History of the Marbles

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Introduction

Thomas Bruce, the 7th Earl; of Elgin, British Ambassador to the Sublime Porte of Constantinople (Istanbul) the seat of the Ottoman Empire at the turn of the 19th century, having stripped down the monuments of the Acropolis from 1801 - 1804 brought back to London one whole caryatid from the Erechtheion, huge pedimental figures, friezes, metopes and parts of columns from the Parthenon and other pieces representing over half of all the surviving sculptures from the monuments.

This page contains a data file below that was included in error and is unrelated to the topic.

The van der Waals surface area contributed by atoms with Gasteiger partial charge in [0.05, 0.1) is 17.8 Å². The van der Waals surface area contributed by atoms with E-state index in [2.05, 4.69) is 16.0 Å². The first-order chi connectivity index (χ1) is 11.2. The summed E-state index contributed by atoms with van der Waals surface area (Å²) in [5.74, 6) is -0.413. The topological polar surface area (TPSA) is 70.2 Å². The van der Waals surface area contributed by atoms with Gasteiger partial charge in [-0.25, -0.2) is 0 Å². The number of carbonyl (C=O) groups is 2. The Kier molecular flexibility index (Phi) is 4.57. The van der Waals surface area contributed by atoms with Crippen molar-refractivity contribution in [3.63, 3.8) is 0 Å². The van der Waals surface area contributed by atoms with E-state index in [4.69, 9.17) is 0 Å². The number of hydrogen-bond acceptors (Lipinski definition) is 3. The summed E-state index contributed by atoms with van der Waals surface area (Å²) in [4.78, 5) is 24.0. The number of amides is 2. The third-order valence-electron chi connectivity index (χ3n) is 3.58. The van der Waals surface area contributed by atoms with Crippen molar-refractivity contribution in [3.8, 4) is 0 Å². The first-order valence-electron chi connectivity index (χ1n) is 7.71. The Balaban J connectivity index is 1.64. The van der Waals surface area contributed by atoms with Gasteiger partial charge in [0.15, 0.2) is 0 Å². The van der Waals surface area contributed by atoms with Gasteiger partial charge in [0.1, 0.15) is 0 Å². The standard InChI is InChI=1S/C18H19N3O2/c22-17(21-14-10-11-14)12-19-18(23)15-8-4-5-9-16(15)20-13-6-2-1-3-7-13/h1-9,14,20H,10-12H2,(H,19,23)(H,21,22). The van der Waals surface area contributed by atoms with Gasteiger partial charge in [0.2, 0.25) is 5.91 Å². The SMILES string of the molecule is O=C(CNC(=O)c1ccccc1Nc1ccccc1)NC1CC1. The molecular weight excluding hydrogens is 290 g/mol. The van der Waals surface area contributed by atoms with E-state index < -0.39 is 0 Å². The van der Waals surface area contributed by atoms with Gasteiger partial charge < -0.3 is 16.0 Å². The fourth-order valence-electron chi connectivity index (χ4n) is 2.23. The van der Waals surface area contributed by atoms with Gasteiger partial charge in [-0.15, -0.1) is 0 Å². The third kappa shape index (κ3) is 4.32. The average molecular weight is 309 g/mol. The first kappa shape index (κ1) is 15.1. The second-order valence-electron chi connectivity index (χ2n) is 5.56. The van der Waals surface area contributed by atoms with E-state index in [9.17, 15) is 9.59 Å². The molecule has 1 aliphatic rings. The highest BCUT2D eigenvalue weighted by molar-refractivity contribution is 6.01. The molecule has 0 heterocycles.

These were sold to the British Government in 1816, after the Select Committee of the House of Commons had debated the issue and considered the method of their acquisition, their value and the importance of buying them as public property. At the conclusion of this procedure, in spite of some serious misgivings expressed by a number of MPs and witnesses, especially whether a British Ambassador was justified in using his position to acquire antiquities from the Government he was accredited to, Elgin won the day. Parliament decided the sculptures be bought at the recommended price of £35,000.00, that they remain together and be displayed at the British Museum which maintains to this day that the so-called ' Elgin Marbles' are legally and properly held by it. Scholars have now seriously disputed this claim in the light of recent research and findings especially concerning the validity of the so-called firman.